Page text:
What is an Easement?
An easement is a section of land registered on a Land Title, that gives someone the right to use that section for a specific purpose; even though they are not the property owner. Easements will usually contain pipelines for the disposal of stormwater and sewerage. These pipelines and associated inspection pits (infrastructure) are owned and maintained by the relevant service authority.
To determine whether your property has an easement, you should obtain a copy of your Plan of Subdivision from the Land Titles Office.
If Council is noted as a beneficiary to the easement (detailed on the Plan of Subdivision), this may indicate that the easement contains a Council storm water pipeline.
If another service authority is noted as beneficiary to the easement, you must contact that authority directly.
Submission of a Dial Before You Dig query via www.1100.com.au will confirm whether the easement contains any service authority pipelines.
If the easement contains a Council storm water pipeline, and you would like obtain pipeline data (eg. diameter, offset, depth), you will be required to submit a Legal Point of Discharge application.
Planting over an Easement
Approval is not required from Council for the planting of foliage over an easement. Items such as grass and shrubs can be freely planted. However, trees are restricted to a specifies that will only have a shallow root system when mature and will not cause detriment to any Council storm water pipeline contained within the easement.
Building over an Easement
Regulation 130(1) of the Building Regulations 2018 requires the Report and Consent of a service authority to build in, under or over an easement that is vested in favour of that service authority. Examples of common service authorities are, Council (storm water) and Greater Western Water (sewerage).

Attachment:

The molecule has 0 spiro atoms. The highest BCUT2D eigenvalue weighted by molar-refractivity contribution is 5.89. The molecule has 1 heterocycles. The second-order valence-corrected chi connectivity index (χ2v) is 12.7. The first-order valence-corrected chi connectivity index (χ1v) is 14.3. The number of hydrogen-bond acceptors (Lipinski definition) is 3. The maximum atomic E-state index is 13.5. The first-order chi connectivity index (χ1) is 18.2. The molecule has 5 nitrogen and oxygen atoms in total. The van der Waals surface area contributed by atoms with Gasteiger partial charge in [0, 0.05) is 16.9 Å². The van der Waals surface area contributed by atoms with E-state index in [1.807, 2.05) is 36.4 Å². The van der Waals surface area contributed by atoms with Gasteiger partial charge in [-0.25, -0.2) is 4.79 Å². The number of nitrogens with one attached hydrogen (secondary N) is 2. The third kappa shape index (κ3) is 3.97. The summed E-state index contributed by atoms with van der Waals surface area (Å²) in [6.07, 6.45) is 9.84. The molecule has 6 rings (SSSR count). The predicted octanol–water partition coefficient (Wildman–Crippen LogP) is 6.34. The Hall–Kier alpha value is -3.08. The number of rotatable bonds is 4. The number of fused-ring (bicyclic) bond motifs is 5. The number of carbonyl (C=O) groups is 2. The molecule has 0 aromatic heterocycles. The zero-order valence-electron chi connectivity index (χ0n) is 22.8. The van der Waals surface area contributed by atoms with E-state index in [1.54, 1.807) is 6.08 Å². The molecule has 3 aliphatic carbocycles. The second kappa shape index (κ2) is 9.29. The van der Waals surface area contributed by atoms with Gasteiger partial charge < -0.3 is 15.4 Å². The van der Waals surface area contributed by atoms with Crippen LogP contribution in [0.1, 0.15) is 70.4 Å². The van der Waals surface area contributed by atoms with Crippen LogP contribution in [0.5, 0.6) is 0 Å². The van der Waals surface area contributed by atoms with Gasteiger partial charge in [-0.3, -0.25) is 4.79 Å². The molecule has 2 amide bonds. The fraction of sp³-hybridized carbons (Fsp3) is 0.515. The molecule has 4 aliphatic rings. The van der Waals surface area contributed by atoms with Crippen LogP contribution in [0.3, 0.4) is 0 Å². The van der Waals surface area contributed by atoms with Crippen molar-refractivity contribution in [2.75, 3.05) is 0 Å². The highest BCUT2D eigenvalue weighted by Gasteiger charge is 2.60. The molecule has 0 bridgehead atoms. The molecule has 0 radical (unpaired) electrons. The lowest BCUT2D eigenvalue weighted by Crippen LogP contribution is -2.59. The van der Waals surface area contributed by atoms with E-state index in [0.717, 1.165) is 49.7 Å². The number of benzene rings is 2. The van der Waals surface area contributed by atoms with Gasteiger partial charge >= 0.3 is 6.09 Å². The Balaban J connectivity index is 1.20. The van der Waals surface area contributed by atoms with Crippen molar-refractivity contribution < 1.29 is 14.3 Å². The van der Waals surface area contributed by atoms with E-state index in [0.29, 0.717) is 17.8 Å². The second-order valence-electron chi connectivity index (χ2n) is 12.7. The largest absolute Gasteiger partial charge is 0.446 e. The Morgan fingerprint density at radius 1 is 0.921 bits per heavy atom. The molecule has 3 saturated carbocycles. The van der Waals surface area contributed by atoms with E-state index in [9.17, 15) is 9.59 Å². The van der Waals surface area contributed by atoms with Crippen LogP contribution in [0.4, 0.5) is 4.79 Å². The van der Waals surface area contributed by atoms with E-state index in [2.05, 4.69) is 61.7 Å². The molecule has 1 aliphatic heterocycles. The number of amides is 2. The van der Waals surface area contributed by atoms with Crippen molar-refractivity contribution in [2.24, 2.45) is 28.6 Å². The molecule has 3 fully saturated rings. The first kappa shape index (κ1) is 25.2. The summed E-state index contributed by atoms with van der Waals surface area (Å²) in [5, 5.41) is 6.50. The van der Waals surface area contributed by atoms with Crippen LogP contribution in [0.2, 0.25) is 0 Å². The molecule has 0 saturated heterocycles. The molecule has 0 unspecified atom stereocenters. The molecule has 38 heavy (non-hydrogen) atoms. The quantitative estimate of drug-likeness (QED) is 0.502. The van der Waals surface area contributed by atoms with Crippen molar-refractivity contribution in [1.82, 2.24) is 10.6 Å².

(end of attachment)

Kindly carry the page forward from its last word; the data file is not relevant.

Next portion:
Council will not consider build over easement approval for any of the following proposals where the easement contains Council storm water infrastructure:
- Habitable structures.
- Structures that share the same roofline with a dwelling.
- Service connection and utility infrastructure.
- Private services such as hot water systems and meters.
- Swimming pools and spas (above or below ground).
- Water tanks.
Any proposed footings affecting an easement must be designed to maintain a minimum clearance of 600mm from Council’s storm water infrastructure. In circumstances where there is a Council storm water inspection pit located within an easement, footings must maintain a 1.0m clearance from the edge of the pit.
It is the responsibility of the Structural Engineer, Builder and Building Surveyor to ensure that any proposed footing or foundation within the vicinity of an easement, is designed to maintain angle of repose from any Council stormwater pipeline, or inspection pit that may be contained within that easement, in addition to maintaining the relevant clearances.
To apply for build over easement approval, you are required to download and complete a Build Over Easement application form.
What is a Legal Point of Discharge?
The Legal Point of Discharge refers to the location where storm water exits a property and is authorised to discharge into Council’s drainage infrastructure, or another storm water capture provision.
The Legal Point of Discharge does not refer to a physical pipeline. It refers to a location only.
To apply for legal point of discharge information, you are required to complete a Legal Point of Discharge and Council Easement information application form.
What is a Property Drain?
A property drain (also known as a house drain) is the pipeline that connects into Council’s storm water pipeline from your property.
Storm Water Responsibilities
Council is a designated drainage authority along with Melbourne Water and has responsibilities conferred upon it by State legislation. The responsibilities of Council and property owners in relation to storm water drainage and access can be viewed by downloading the Storm Water Pipes & Easements (Responsibilities & Access) fact sheet.
Private Storm Water
Council does not have information relating to the private storm water pipelines around the perimeter of dwellings/buildings. Property owners requiring the alignment of private pipelines on their property will have to engage a plumber to conduct a site analysis or cctv investigation.